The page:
Heartbeat of the Earth: Connecting Children to Nature through Indigenous Teachings

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A Handbook on Connecting Children to Nature through Indigenous Teachings

Author Launa Purcell is a member of the Xa’xtsa First Nation and a mother of two. Launa works as an Indigenous Educator and teaches Indigenous outdoor camps.

Nature is a place to both play and learn. The physical self is moving and active, the mental self is thinking and questioning, the emotional self is feeling and experiencing, and the spiritual self is connecting and thankful. We see what we have been taught to see. We love and respect our natural surroundings when we see ourselves as belonging to that community. This resource leads readers on a rich learning journey as they deepen their connections to nature and culture.

The activities inside instill traditional teachings of respect, honour, resourcefulness, and humility in children. This handbook is intended to inspire parents, caregivers, and educators to provide children with meaningful outdoor experiences interwoven with traditional Indigenous knowledge.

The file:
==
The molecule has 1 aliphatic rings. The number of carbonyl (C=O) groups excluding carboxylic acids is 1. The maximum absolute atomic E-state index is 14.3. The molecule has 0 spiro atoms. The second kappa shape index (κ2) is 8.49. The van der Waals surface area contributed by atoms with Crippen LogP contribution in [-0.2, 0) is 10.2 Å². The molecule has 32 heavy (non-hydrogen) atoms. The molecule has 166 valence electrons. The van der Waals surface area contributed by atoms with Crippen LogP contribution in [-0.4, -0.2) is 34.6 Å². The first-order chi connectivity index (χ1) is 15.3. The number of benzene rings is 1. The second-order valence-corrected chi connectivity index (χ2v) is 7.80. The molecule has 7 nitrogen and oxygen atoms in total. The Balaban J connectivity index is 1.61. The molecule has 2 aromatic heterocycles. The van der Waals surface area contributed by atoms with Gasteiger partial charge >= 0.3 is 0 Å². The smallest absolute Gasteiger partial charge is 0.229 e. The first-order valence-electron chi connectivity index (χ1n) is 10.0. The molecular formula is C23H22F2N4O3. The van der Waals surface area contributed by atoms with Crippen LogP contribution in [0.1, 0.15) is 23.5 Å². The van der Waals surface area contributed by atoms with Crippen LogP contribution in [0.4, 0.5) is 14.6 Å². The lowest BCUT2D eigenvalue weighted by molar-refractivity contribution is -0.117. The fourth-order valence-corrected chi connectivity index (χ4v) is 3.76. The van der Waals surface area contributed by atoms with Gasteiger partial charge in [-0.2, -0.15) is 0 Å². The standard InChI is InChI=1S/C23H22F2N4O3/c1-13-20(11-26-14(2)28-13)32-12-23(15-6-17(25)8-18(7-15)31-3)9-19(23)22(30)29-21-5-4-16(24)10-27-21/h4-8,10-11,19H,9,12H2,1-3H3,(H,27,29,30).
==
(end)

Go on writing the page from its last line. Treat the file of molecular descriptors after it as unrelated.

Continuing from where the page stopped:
Pages: 84

Please Note: This handbook isn’t a replacement for ensuring that local Indigenous knowledge and perspectives are central to your teaching. Rather, this is a starting point, and an encouragement to learn more, and use these activities as an inspiration to adapt them and adopt new ones in a culturally appropriate and responsive way.

The activities outlined in this handbook were discussed extensively with Launa’s Elders and Knowledge keepers prior to publication.  Launa was very concerned about how to share traditions from various Indigenous Nations and perspectives in a respectful way. Together they arrived at the  solution to specifically honour the territory of origin for all activities when they were specific to a non St’at’imc nation.  In her my introduction she remind educators/ parents that the activities “draw upon the knowledge of many different Indigenous nations that are recognized and honoured…” throughout. She suggests that activities can be adapted to local Indigenous knowledge, perspectives and context while  “….still honour(ing) the core Indigenous values presented throughout. “

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